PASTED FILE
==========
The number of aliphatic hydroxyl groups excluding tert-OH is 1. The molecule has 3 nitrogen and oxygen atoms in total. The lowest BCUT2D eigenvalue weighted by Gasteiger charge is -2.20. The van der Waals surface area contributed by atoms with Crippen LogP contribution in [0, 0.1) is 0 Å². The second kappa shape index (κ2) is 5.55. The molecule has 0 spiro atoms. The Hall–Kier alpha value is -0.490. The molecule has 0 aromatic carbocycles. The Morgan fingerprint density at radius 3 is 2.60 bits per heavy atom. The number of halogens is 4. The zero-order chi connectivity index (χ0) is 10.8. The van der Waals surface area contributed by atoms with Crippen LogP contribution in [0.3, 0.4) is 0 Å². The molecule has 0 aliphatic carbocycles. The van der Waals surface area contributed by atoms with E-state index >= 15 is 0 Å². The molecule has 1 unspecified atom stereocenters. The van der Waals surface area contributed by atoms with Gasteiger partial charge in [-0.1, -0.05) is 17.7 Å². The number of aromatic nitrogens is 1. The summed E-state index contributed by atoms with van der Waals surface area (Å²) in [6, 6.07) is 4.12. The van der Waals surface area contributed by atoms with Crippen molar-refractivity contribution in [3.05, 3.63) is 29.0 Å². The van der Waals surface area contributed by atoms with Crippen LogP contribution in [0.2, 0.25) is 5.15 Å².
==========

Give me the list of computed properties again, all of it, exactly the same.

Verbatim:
The number of aliphatic hydroxyl groups excluding tert-OH is 1. The molecule has 3 nitrogen and oxygen atoms in total. The lowest BCUT2D eigenvalue weighted by Gasteiger charge is -2.20. The van der Waals surface area contributed by atoms with Crippen LogP contribution in [0, 0.1) is 0 Å². The second kappa shape index (κ2) is 5.55. The molecule has 0 spiro atoms. The Hall–Kier alpha value is -0.490. The molecule has 0 aromatic carbocycles. The Morgan fingerprint density at radius 3 is 2.60 bits per heavy atom. The number of halogens is 4. The zero-order chi connectivity index (χ0) is 10.8. The van der Waals surface area contributed by atoms with Crippen LogP contribution in [0.3, 0.4) is 0 Å². The molecule has 0 aliphatic carbocycles. The van der Waals surface area contributed by atoms with E-state index >= 15 is 0 Å². The molecule has 1 unspecified atom stereocenters. The van der Waals surface area contributed by atoms with Gasteiger partial charge in [-0.1, -0.05) is 17.7 Å². The number of aromatic nitrogens is 1. The summed E-state index contributed by atoms with van der Waals surface area (Å²) in [6, 6.07) is 4.12. The van der Waals surface area contributed by atoms with Crippen molar-refractivity contribution in [3.05, 3.63) is 29.0 Å². The van der Waals surface area contributed by atoms with Crippen LogP contribution in [0.2, 0.25) is 5.15 Å².